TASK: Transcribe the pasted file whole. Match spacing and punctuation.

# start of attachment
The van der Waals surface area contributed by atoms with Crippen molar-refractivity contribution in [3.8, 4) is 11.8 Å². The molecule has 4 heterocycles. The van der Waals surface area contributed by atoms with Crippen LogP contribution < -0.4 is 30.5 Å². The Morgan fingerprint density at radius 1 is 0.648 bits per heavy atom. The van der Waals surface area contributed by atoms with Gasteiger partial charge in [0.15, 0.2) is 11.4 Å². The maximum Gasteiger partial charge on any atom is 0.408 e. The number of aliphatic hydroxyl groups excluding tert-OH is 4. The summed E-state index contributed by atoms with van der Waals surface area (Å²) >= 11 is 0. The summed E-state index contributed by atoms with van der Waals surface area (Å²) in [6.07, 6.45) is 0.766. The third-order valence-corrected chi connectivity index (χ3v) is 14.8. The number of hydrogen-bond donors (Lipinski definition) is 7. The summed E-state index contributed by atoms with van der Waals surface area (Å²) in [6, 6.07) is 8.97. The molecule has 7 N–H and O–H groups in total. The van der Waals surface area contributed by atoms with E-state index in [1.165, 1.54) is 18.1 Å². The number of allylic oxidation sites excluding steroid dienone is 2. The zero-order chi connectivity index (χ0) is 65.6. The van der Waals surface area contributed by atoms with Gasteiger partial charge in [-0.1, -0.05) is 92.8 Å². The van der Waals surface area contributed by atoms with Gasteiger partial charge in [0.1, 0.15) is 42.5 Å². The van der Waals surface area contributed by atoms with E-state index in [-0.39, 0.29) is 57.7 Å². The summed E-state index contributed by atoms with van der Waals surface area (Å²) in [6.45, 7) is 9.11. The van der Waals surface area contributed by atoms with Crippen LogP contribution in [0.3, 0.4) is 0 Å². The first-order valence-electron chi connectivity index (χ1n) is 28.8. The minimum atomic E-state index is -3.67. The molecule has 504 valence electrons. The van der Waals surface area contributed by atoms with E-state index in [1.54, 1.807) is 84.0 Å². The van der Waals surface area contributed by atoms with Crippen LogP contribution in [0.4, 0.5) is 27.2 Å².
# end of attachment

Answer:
The van der Waals surface area contributed by atoms with Crippen molar-refractivity contribution in [3.8, 4) is 11.8 Å². The molecule has 4 heterocycles. The van der Waals surface area contributed by atoms with Crippen LogP contribution < -0.4 is 30.5 Å². The Morgan fingerprint density at radius 1 is 0.648 bits per heavy atom. The van der Waals surface area contributed by atoms with Gasteiger partial charge in [0.15, 0.2) is 11.4 Å². The maximum Gasteiger partial charge on any atom is 0.408 e. The number of aliphatic hydroxyl groups excluding tert-OH is 4. The summed E-state index contributed by atoms with van der Waals surface area (Å²) >= 11 is 0. The summed E-state index contributed by atoms with van der Waals surface area (Å²) in [6.07, 6.45) is 0.766. The third-order valence-corrected chi connectivity index (χ3v) is 14.8. The number of hydrogen-bond donors (Lipinski definition) is 7. The summed E-state index contributed by atoms with van der Waals surface area (Å²) in [6, 6.07) is 8.97. The molecule has 7 N–H and O–H groups in total. The van der Waals surface area contributed by atoms with E-state index in [1.165, 1.54) is 18.1 Å². The number of allylic oxidation sites excluding steroid dienone is 2. The zero-order chi connectivity index (χ0) is 65.6. The van der Waals surface area contributed by atoms with Gasteiger partial charge in [-0.1, -0.05) is 92.8 Å². The van der Waals surface area contributed by atoms with Gasteiger partial charge in [0.1, 0.15) is 42.5 Å². The van der Waals surface area contributed by atoms with E-state index in [-0.39, 0.29) is 57.7 Å². The summed E-state index contributed by atoms with van der Waals surface area (Å²) in [6.45, 7) is 9.11. The van der Waals surface area contributed by atoms with Crippen LogP contribution in [0.3, 0.4) is 0 Å². The first-order valence-electron chi connectivity index (χ1n) is 28.8. The minimum atomic E-state index is -3.67. The molecule has 504 valence electrons. The van der Waals surface area contributed by atoms with E-state index in [1.54, 1.807) is 84.0 Å². The van der Waals surface area contributed by atoms with Crippen LogP contribution in [0.4, 0.5) is 27.2 Å².